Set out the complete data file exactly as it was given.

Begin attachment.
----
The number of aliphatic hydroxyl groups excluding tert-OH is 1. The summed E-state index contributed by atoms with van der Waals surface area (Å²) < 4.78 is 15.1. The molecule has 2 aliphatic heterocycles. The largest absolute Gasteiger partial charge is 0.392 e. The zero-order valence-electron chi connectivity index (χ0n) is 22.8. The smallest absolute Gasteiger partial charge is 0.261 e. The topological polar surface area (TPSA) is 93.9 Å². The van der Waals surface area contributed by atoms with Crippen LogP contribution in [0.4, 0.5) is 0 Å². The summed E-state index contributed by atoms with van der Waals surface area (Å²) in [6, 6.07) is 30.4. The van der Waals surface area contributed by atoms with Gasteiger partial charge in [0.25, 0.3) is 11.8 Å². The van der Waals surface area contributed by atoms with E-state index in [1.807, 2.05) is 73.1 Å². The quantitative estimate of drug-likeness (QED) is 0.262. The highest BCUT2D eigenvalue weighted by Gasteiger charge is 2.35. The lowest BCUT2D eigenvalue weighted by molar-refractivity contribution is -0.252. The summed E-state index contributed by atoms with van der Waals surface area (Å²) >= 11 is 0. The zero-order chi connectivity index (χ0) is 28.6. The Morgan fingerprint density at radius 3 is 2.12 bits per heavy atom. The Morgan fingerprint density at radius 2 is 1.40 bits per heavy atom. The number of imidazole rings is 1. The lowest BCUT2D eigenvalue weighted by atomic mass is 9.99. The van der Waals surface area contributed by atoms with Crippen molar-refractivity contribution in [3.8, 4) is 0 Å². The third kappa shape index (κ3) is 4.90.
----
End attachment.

The number of aliphatic hydroxyl groups excluding tert-OH is 1. The summed E-state index contributed by atoms with van der Waals surface area (Å²) < 4.78 is 15.1. The molecule has 2 aliphatic heterocycles. The largest absolute Gasteiger partial charge is 0.392 e. The zero-order valence-electron chi connectivity index (χ0n) is 22.8. The smallest absolute Gasteiger partial charge is 0.261 e. The topological polar surface area (TPSA) is 93.9 Å². The van der Waals surface area contributed by atoms with Crippen LogP contribution in [0.4, 0.5) is 0 Å². The summed E-state index contributed by atoms with van der Waals surface area (Å²) in [6, 6.07) is 30.4. The van der Waals surface area contributed by atoms with Gasteiger partial charge in [0.25, 0.3) is 11.8 Å². The van der Waals surface area contributed by atoms with E-state index in [1.807, 2.05) is 73.1 Å². The quantitative estimate of drug-likeness (QED) is 0.262. The highest BCUT2D eigenvalue weighted by Gasteiger charge is 2.35. The lowest BCUT2D eigenvalue weighted by molar-refractivity contribution is -0.252. The summed E-state index contributed by atoms with van der Waals surface area (Å²) >= 11 is 0. The zero-order chi connectivity index (χ0) is 28.6. The Morgan fingerprint density at radius 3 is 2.12 bits per heavy atom. The Morgan fingerprint density at radius 2 is 1.40 bits per heavy atom. The number of imidazole rings is 1. The lowest BCUT2D eigenvalue weighted by atomic mass is 9.99. The van der Waals surface area contributed by atoms with Crippen molar-refractivity contribution in [3.8, 4) is 0 Å². The third kappa shape index (κ3) is 4.90.